transformed into production co-operatives or became investor-owned agricultural enterprises, organised as limited liability companies or open and closed joint stock companies (Uzun, 2008; Ioffe et al., 2012; Golovina et al., 2013). This study reviews and assesses the institutional development that Russian private farming has encountered to date. The concept of institutions refers to “systems of established and prevalent social rules that structure social interaction” (Hodgson, 2006). Thus the rules, norms and values that are found in the political and social spheres, as well as those in individuals’ minds, are institutions. They direct the behaviour of people and the interaction between people. The aim was to explore institutional conditions in connection with the volatile situation of private farming in Russia. At present, the trend appears positive. Private farming is increasing its share in national agricultural production (Table 1). The farms comprise a broad range, from small-scale farms with a workforce of one or two people up to those with more than 1,000 hectares and employing permanent workers. A number of researchers have investigated why private farming in Russia has not developed as anticipated (e.g. Lerman, 2008; Sutherland, 2008; Wegren, 2014). One explanation concerns how the unfavourable macro-economic situation, particularly during the 1990s, led to a weak bargaining position for private farmers. While output prices stagnated, input prices increased rapidly. The economic risks were high and many private farmers had to return to barter trade and withdrew to subsistence production. Other explanations relate to institutional conditions (Davydova and Franks, 2006). During the privatisation process, politicians created confusion over individuals’ rights to hold land and property shares. Hence, land reform was sporadic and varied across regions. State subsidies and other benefits initially offered to private farmers after independence ended abruptly. This caused problems regarding access to variable farm inputs and machinery. Private farmers often faced opposition from oblast (an administrative division analogous to a "state" or "province") and rural leaders, whose support was vital for farmers in gaining access to land and support programmes. The mind-set of the farmers or prospective farmers constituted another important institutional factor. The pioneering private farmers had to start from scratch and had little knowledge about running a farm. Moreover, for many years there were virtually no possibilities for farmers to enter into collaborations or benefit from other organisational assistance. Due to various support programmes in the last decade, there are now various organisational structures that are helping to make farmers much stronger. The following section provides some background data on private farming in the Russian Federation, followed by a review of institutional conditions including, government policies, the norms within the farmers’ minds and the norms that may result from the farmers’ interaction with their business environment.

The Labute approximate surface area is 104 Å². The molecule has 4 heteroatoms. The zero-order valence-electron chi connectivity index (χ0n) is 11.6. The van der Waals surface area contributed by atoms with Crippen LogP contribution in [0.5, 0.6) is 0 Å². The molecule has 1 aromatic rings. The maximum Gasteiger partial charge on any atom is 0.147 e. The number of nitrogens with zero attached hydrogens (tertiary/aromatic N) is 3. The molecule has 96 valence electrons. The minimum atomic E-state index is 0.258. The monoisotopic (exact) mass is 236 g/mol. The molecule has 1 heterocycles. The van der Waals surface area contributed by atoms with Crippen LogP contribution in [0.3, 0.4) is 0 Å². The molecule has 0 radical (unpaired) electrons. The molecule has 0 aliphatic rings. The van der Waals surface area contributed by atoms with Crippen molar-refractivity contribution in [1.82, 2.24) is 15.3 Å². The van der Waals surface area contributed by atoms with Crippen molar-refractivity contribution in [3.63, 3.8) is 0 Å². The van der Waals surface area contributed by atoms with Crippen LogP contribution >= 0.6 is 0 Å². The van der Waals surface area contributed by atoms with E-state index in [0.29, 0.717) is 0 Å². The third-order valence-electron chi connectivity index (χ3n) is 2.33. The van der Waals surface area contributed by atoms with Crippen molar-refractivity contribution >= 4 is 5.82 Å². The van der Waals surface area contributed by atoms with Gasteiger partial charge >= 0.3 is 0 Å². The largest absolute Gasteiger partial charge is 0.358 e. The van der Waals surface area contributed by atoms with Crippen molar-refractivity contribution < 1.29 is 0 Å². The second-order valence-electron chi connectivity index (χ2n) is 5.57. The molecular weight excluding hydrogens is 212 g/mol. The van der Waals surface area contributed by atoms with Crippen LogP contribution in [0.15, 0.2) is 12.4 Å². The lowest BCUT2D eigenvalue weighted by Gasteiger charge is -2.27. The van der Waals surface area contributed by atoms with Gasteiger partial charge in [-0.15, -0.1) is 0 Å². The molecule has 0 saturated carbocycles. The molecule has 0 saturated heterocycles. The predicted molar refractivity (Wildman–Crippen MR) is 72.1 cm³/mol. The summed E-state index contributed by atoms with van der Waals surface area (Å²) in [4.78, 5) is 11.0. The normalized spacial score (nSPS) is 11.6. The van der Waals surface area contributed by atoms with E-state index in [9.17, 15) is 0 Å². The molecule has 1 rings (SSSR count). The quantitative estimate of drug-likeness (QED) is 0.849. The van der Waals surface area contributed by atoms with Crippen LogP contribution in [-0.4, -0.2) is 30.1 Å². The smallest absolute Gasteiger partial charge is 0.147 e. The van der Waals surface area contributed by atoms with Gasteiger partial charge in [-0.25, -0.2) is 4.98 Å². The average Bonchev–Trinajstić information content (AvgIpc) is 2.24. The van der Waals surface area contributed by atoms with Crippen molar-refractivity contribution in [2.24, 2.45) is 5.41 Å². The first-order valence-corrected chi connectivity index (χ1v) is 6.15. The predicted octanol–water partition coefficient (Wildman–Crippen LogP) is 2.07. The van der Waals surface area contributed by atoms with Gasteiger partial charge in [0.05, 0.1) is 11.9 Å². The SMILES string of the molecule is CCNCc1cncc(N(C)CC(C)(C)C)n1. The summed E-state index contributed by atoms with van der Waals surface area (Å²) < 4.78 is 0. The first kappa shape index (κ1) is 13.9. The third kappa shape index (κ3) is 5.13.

Development of private farming At the beginning of the transition from the Soviet regime, there was much optimism surrounding private farming in Russia. The Russian Association of Rural, Private Farmers and Agricultural Cooperatives (AKKOR) predicted in 1991 that by 2000 there would be about one million private farmers. The Russian government was more cautious, stating there would be about 350,000 private farmers by 2000 (Wegren, 2011). The World Bank (1992) reported “about 40 percent of agricultural land will be farmed privately by the end of 1995”. However, others argued that the hyper-industrialisation of agricultural production had transformed active peasants into passive workers who were not capable of running farms. Hedlund (1990) stated that in a kolkhoz “those … who dream of working individually, they just do not exist.” Nevertheless, the number of private farmers increased rapidly during the first post-Soviet years. In early 1991 there had been about 4,400 private farms, this had approached 50,000 by the end of 1991 (Bruisch, 2007). The number of farms peaked at 285,000 in 1994-1995 and then gradually declined. By January 2000, their number stood at 260,000 but this declined to about 255,000 by 2006 (Sutherland, 2008; Wegren, 2011). After the introduction of support programmes in 2006, the number of private farms gradually increased again, to about 285,000 by 2009. However, perhaps half of these registered farms were not operational (Wegren, 2011). Due to various support programmes, the number of private farms increased to over 300,000 by 2012, but then sharply declined. The main reason for that decline seems to be that non-operational farms were dropped from the statistics. In 2014, the official number stood at 223,182 (Rosstat, 2015a,b,c). The average farm size has increased since Soviet times. During the early 1990s it was slightly larger than the average household plot, but by 2005 it had risen to about 75 hectares. However, there was great variation between farms. In 1998, almost 57% of private farms managed less than 20 hectares, about 78% less than 50 hectares and just 6.4% farmed 100 hectares or more. Surprisingly, this distribution almost reflected the situation in 1992, although at that time private farms were much fewer in number (Wegren, 2000). By 2010 the average farm size had increased to about 85 hectares and since then it has continued to increase steadily reaching 162.8 hectares in 2014 (Rosstat, 2015a,b,c). While the number of private farmers has stagnated since 1995, their registered agricultural area has increased over the years. In 1992 about 2.5 million hectares were registered. This figure increased to around 12 million hectares by 1995, 15 million hectares in 2001 and 15.8 million hectares in 2009. However, not all agricultural land is farmed, although the ratio of actively farmed land to total agricultural land increased recently (Wegren, 2011). In line with the increase in registered land, the proportion of land farmed by private farmers increased over time. In 2011, about 12.5% of all agricultural land in Russia was managed by private farms (Uzun et al., 2014). Similarly, private farmers are now contributing more to the total agricultural output of the country. During the early 1990s, their share was about 2%. It gradually increased to about 3% (2000) and then 6% in 2005. By